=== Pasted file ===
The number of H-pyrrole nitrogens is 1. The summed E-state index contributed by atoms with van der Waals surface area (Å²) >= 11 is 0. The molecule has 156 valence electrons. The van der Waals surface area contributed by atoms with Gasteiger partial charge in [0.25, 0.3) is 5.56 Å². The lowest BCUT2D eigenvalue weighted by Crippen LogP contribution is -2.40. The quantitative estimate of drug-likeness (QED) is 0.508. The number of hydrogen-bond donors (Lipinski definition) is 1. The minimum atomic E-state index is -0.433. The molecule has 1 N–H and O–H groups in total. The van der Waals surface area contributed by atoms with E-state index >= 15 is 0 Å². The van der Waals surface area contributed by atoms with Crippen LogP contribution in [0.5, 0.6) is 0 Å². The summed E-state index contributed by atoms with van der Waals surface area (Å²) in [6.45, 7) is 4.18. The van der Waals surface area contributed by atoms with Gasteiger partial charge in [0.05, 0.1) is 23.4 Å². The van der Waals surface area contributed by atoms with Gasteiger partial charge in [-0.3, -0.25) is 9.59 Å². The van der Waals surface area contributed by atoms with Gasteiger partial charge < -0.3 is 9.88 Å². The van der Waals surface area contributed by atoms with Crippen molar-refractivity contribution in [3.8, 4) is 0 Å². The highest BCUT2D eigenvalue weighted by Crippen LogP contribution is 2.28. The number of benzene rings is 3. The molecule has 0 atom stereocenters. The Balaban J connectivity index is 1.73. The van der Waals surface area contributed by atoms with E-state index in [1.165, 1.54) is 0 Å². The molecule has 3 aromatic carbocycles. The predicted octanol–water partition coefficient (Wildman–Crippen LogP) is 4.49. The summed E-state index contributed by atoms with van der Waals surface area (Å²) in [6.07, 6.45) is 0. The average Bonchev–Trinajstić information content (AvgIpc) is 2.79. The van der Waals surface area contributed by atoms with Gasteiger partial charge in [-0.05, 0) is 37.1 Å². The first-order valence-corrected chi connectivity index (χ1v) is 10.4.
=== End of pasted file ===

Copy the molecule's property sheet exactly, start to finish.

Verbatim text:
The number of H-pyrrole nitrogens is 1. The summed E-state index contributed by atoms with van der Waals surface area (Å²) >= 11 is 0. The molecule has 156 valence electrons. The van der Waals surface area contributed by atoms with Gasteiger partial charge in [0.25, 0.3) is 5.56 Å². The lowest BCUT2D eigenvalue weighted by Crippen LogP contribution is -2.40. The quantitative estimate of drug-likeness (QED) is 0.508. The number of hydrogen-bond donors (Lipinski definition) is 1. The minimum atomic E-state index is -0.433. The molecule has 1 N–H and O–H groups in total. The van der Waals surface area contributed by atoms with E-state index >= 15 is 0 Å². The van der Waals surface area contributed by atoms with Crippen LogP contribution in [0.5, 0.6) is 0 Å². The summed E-state index contributed by atoms with van der Waals surface area (Å²) in [6.45, 7) is 4.18. The van der Waals surface area contributed by atoms with Gasteiger partial charge in [0.05, 0.1) is 23.4 Å². The van der Waals surface area contributed by atoms with Gasteiger partial charge in [-0.3, -0.25) is 9.59 Å². The van der Waals surface area contributed by atoms with Gasteiger partial charge < -0.3 is 9.88 Å². The van der Waals surface area contributed by atoms with Crippen molar-refractivity contribution in [3.8, 4) is 0 Å². The highest BCUT2D eigenvalue weighted by Crippen LogP contribution is 2.28. The number of benzene rings is 3. The molecule has 0 atom stereocenters. The Balaban J connectivity index is 1.73. The van der Waals surface area contributed by atoms with E-state index in [1.165, 1.54) is 0 Å². The molecule has 3 aromatic carbocycles. The predicted octanol–water partition coefficient (Wildman–Crippen LogP) is 4.49. The summed E-state index contributed by atoms with van der Waals surface area (Å²) in [6.07, 6.45) is 0. The average Bonchev–Trinajstić information content (AvgIpc) is 2.79. The van der Waals surface area contributed by atoms with Gasteiger partial charge in [-0.05, 0) is 37.1 Å². The first-order valence-corrected chi connectivity index (χ1v) is 10.4.